This phyllo-crusted savory pie is packed with caramelized summer zucchini. It is a wonderful way to gobble up an abundance of fresh squash from the garden or your CSA share. 🙂 I loved that it was baked in a cast iron skillet too.
The recipe was adapted from thekitchn.com, contributed by Grace Elkus. We ate it for dinner with a green salad but it could also be served for a special brunch or lunch- an amazing summer meal.
My son and I made this dish together for our St. Patrick’s Day dinner. We’ve been keeping ourselves busy while we’re stuck at home! He is a big fan of mashed potatoes, so he made the topping himself. I loved the ridged pattern on the finished crust.
Although the recipe is streamlined to be made in one skillet, it was still a little bit time-consuming. (Thankfully, we had plenty of time!) The plus side is that it can be prepared with ingredients that are readily available in your pantry and freezer. It definitely created less dishes too. 🙂
This recipe was adapted from America’s Test Kitchen via The Associated Press. It was originally published in their book, Cook it in Cast Iron. I used a combination of Dutch yellow baby potatoes and red potatoes instead of russet potatoes, ground turkey instead of ground beef, increased the amount of garlic, and modified the method. Great comfort food.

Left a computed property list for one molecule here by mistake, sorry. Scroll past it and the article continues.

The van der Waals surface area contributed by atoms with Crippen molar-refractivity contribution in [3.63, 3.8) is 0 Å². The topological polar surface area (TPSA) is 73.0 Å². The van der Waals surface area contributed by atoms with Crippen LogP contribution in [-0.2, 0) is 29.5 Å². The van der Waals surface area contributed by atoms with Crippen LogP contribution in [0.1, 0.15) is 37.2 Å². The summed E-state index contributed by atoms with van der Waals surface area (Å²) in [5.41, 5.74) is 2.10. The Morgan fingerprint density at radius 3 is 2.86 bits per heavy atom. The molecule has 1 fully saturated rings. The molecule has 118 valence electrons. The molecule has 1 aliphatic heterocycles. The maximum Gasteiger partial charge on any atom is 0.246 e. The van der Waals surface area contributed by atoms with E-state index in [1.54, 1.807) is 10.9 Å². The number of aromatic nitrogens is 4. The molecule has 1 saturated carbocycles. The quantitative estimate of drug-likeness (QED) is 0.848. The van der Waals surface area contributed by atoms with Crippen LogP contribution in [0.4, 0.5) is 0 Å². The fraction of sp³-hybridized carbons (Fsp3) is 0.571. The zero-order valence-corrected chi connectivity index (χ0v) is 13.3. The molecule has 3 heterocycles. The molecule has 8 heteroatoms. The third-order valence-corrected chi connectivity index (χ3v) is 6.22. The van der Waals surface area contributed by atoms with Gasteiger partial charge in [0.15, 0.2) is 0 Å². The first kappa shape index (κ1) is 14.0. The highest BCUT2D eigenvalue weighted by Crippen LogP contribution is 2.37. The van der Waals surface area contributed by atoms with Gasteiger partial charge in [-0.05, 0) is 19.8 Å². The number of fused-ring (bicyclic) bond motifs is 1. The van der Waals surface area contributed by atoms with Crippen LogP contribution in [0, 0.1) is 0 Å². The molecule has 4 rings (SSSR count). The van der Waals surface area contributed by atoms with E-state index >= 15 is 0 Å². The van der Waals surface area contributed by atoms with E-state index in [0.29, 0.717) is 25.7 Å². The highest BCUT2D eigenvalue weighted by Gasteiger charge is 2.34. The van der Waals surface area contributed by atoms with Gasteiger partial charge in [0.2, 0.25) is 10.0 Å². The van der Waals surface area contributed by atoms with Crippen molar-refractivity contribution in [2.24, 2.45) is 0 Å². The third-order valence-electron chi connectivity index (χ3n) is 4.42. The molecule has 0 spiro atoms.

Yield: Serves 6
2 pounds potatoes, Dutch yellow baby potatoes (unpeeled), red potatoes (unpeeled), or russets (peeled and cut into 1-inch pieces)
coarse salt and freshly ground pepper
1/2 cup milk (I used 1%)
1 large egg
6 T unsalted butter, divided (4 T melted)
2 carrots, peeled and chopped
1 large yellow onion, chopped
1 1/2 pounds of ground turkey or 93% lean ground beef
2 T tomato paste
4 garlic cloves, minced
2 tsp fresh thyme or ½ teaspoon dried thyme
2 T all-purpose flour
1 1/2 cups chicken stock
2 tsp Worcestershire sauce
1 cup frozen peas
Cover potatoes with water in large saucepan. Add 1 tablespoon salt, bring to simmer over medium-high heat, and cook until potatoes are tender, 15 to 20 minutes for unpeeled baby potatoes or 8 to 10 minutes for peeled and cut russet potatoes.
Drain potatoes and return them to saucepan. If using unpeeled baby potatoes, remove the peels at this point.
Using a potato ricer, process all of the potatoes. (Alternatively the potatoes can be mashed until smooth.)
In a measuring cup, whisk milk and egg together. Stir into potatoes along with 4 tablespoons of melted butter, 1 teaspoon coarse salt, and 1/2 teaspoon freshly ground black pepper; cover and set aside.
Heat a 10-inch cast-iron skillet over medium heat for 3 minutes.
Melt remaining 2 tablespoons butter in skillet.
Add carrots, onion, and 3/4 teaspoon salt and cook until softened, about 5 minutes.
Add ground meat and cook, breaking up meat with wooden spoon, until no longer pink, 8 to 10 minutes.
Stir in tomato paste, garlic, and thyme and cook until fragrant, about 1 minute.
Stir in flour and cook for 1 minute.
Slowly stir in stock and Worcestershire, scraping up any browned bits and smoothing out any lumps.
Bring to simmer and cook, stirring occasionally, until mixture has thickened slightly, about 10 minutes.
Off the heat, stir in peas and season with salt and pepper, to taste.
Adjust oven rack 5 inches from broiler element and heat broiler.